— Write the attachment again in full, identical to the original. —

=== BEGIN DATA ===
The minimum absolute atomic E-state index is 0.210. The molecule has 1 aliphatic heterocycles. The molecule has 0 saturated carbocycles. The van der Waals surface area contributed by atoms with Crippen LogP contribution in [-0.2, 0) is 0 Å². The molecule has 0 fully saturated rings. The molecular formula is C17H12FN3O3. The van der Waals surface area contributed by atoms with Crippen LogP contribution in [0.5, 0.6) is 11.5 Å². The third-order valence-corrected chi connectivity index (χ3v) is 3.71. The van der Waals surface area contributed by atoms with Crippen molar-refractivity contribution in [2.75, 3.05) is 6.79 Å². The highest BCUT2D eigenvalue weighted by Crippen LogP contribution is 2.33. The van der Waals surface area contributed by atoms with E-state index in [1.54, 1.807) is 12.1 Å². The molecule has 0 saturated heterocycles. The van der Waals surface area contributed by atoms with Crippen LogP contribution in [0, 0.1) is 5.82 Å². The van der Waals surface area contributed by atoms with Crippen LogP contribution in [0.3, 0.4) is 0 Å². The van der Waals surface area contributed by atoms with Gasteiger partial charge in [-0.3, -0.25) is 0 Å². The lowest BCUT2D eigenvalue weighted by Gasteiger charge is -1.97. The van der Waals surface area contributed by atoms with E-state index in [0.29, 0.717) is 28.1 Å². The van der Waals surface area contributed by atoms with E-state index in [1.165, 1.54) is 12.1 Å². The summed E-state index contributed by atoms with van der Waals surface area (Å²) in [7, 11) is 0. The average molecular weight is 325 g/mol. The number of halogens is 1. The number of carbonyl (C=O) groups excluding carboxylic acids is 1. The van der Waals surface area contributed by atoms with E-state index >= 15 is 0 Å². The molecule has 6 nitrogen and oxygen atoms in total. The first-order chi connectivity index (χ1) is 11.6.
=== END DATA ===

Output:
The minimum absolute atomic E-state index is 0.210. The molecule has 1 aliphatic heterocycles. The molecule has 0 saturated carbocycles. The van der Waals surface area contributed by atoms with Crippen LogP contribution in [-0.2, 0) is 0 Å². The molecule has 0 fully saturated rings. The molecular formula is C17H12FN3O3. The van der Waals surface area contributed by atoms with Crippen LogP contribution in [0.5, 0.6) is 11.5 Å². The third-order valence-corrected chi connectivity index (χ3v) is 3.71. The van der Waals surface area contributed by atoms with Crippen molar-refractivity contribution in [2.75, 3.05) is 6.79 Å². The highest BCUT2D eigenvalue weighted by Crippen LogP contribution is 2.33. The van der Waals surface area contributed by atoms with E-state index in [1.54, 1.807) is 12.1 Å². The molecule has 0 saturated heterocycles. The van der Waals surface area contributed by atoms with Crippen LogP contribution in [0, 0.1) is 5.82 Å². The van der Waals surface area contributed by atoms with Crippen LogP contribution in [0.3, 0.4) is 0 Å². The van der Waals surface area contributed by atoms with Gasteiger partial charge in [-0.3, -0.25) is 0 Å². The lowest BCUT2D eigenvalue weighted by Gasteiger charge is -1.97. The van der Waals surface area contributed by atoms with E-state index in [0.29, 0.717) is 28.1 Å². The van der Waals surface area contributed by atoms with E-state index in [1.165, 1.54) is 12.1 Å². The summed E-state index contributed by atoms with van der Waals surface area (Å²) in [7, 11) is 0. The average molecular weight is 325 g/mol. The number of halogens is 1. The number of carbonyl (C=O) groups excluding carboxylic acids is 1. The van der Waals surface area contributed by atoms with E-state index >= 15 is 0 Å². The molecule has 6 nitrogen and oxygen atoms in total. The first-order chi connectivity index (χ1) is 11.6.